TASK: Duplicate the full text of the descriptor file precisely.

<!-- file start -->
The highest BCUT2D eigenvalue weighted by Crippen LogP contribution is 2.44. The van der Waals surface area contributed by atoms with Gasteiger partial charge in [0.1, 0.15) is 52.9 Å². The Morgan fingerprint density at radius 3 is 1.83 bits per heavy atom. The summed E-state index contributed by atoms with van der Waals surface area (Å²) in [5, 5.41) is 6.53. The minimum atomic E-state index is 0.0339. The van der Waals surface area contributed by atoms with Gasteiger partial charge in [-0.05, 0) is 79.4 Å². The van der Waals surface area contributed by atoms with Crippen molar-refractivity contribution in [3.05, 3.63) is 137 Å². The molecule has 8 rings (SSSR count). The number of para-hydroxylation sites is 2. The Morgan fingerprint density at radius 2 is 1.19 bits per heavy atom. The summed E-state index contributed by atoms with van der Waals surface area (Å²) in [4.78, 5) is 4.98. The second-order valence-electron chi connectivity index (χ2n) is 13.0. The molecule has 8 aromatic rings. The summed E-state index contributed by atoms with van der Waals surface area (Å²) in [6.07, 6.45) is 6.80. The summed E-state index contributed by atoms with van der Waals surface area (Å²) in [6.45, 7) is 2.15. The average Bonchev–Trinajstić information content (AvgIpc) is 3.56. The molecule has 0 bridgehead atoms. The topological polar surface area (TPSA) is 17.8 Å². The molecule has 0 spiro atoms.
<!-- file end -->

The highest BCUT2D eigenvalue weighted by Crippen LogP contribution is 2.44. The van der Waals surface area contributed by atoms with Gasteiger partial charge in [0.1, 0.15) is 52.9 Å². The Morgan fingerprint density at radius 3 is 1.83 bits per heavy atom. The summed E-state index contributed by atoms with van der Waals surface area (Å²) in [5, 5.41) is 6.53. The minimum atomic E-state index is 0.0339. The van der Waals surface area contributed by atoms with Gasteiger partial charge in [-0.05, 0) is 79.4 Å². The van der Waals surface area contributed by atoms with Crippen molar-refractivity contribution in [3.05, 3.63) is 137 Å². The molecule has 8 rings (SSSR count). The number of para-hydroxylation sites is 2. The Morgan fingerprint density at radius 2 is 1.19 bits per heavy atom. The summed E-state index contributed by atoms with van der Waals surface area (Å²) in [4.78, 5) is 4.98. The second-order valence-electron chi connectivity index (χ2n) is 13.0. The molecule has 8 aromatic rings. The summed E-state index contributed by atoms with van der Waals surface area (Å²) in [6.07, 6.45) is 6.80. The summed E-state index contributed by atoms with van der Waals surface area (Å²) in [6.45, 7) is 2.15. The average Bonchev–Trinajstić information content (AvgIpc) is 3.56. The molecule has 0 bridgehead atoms. The topological polar surface area (TPSA) is 17.8 Å². The molecule has 0 spiro atoms.